And then there was one… I sat alone in the car apart from Oumou and Cheikh the driver of the vehicle.

 

Now it felt as if I had no face, only a smile. The rain was coming down but my face was still out of the window, enough to get drenched.

The sun was close to setting and as it went down the sky got more and more beautiful. I was filled with one emotion, happiness. I couldn’t explain why but I was so unbelievably happy to be exactly where I was. A few tears of joy escaped me at that moment, although they just blended in with the rain that was running down my face so no harm done.

19:00 “Oh I forgot to tell you, I think your mother might be expecting.” were the last words I heard as I hopped out the car. Thanks Oumou! I never could have figured that out! My very pregnant mother is very pregnant, and still that might be an understatement.

19:20 Oumou entered the room and had an interesting look on her face to say the least. I had assumed that she had gone out of the room to talk to my father about the stipend he would be receiving in order to keep me alive and semi-healthy. Well, when she returned she looked at me and said “I need to show you your room…” I got up and followed her into this empty room, the floor had traces of the sheetrock all across it and the bathroom was doorless, sinkless, showerless, and in fact, all it had was a beautiful porcelain drain in the corner of the floor. I probably should have freaked out a lot, but it actually excited me. Up until this point I had been looking forward to really roughing it and this gave me the idea that I might just finally be able to do that. I was informed that they would fix it up and add everything I needed before bedtime. (It is very homey now)

19:45 I sat with my family and thoroughly enjoyed every second of awkward silence, my large family made no sense to me as far as relatives go but i knew that they all welcomed me and that is all that matters.

Teranga. It’s something that the U.S. just couldn’t quite understand but it could certainly use a bit more of. Being welcoming to everyone as if they were your family. If you show up at our house you are expected to stay for dinner.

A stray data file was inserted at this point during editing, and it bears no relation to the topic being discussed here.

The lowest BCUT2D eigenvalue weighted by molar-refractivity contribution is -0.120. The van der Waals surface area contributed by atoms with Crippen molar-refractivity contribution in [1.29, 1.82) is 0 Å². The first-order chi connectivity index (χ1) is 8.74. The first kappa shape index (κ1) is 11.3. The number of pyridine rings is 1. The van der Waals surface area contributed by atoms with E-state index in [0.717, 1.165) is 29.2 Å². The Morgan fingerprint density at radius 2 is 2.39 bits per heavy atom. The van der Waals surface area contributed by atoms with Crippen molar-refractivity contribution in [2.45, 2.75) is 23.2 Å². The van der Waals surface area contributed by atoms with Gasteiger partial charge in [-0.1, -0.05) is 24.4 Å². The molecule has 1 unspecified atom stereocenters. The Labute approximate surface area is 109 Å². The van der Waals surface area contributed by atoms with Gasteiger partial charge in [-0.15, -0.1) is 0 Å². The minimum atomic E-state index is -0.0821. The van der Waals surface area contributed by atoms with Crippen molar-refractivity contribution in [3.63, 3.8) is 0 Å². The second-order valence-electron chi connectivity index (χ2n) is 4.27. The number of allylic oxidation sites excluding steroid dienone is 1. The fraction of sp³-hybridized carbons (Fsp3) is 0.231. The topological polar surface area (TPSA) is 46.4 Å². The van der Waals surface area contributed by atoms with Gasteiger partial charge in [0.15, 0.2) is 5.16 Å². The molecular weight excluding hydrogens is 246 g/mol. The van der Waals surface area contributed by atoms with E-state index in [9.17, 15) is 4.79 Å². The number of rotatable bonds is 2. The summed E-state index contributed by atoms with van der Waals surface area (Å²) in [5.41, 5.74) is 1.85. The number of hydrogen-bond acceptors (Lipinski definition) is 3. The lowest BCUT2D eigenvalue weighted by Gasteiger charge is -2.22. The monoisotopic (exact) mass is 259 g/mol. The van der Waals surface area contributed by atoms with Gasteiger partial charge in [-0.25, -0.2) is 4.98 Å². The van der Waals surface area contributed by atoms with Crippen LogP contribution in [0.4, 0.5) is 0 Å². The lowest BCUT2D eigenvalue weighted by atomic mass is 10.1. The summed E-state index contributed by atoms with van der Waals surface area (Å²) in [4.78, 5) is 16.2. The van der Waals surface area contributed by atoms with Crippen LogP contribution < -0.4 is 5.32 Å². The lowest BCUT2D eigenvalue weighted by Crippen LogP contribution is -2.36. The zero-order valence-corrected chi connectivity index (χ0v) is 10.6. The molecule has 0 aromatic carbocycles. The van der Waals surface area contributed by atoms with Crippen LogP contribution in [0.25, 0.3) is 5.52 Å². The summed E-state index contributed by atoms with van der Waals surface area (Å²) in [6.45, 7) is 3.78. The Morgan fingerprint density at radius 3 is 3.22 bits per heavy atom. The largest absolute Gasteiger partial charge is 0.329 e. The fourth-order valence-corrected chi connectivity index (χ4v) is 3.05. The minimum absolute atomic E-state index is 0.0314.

20:10 I was ushered into my room by my father to eat dinner. After eating out of the large communal bowl in Dakar for the past 2 weeks I was suddenly gifted with my own bowl for dinner. Ceebu Jen, (fish and rice) was amazing even for the second time that day. I continued to get to know my family after I finished eating and I loved it. I learned more Wolof and French in an hour than I had in my whole time in Senegal thus far.

I was ushered into my room for a second time and sat down at my desk. My mother brought me beef with potatoes and green bell peppers. Followed by watermelon, banana and apple. Alhamdulilah! I had never tasted something so great.

22:00 I took my first bucket shower. My room as you know is a work in progress, as is my bathroom, I stood on drying cement/mortar which made up the floor of my bathroom as well as the walls. It was a solid brown room except for the small window at the top of one wall and a small porcelain drain in the corner of the floor. That was my current toilet. I slowly trickled water a top of my self until I realized again what I was doing, and how I would look back at this moment in 20 years and a huge smile appeared again. I poured water on myself and sang to my hearts content because I realized that this was my shower now, might as well make the most of it!

22:30 I began writing this but didn’t get very far.

23:00 I slid under my mosquito net and settled down for the night. I fell asleep to the quiet patter of rain gently falling upon the tin roof.

 

I was at peace and full of only one feeling.

 

Begue. (happiness)

 

My new Senegalese family is 23 people – with me 24. And soon to be 25.

 

This should prove to be an interesting year to say the least.

Samuel Normington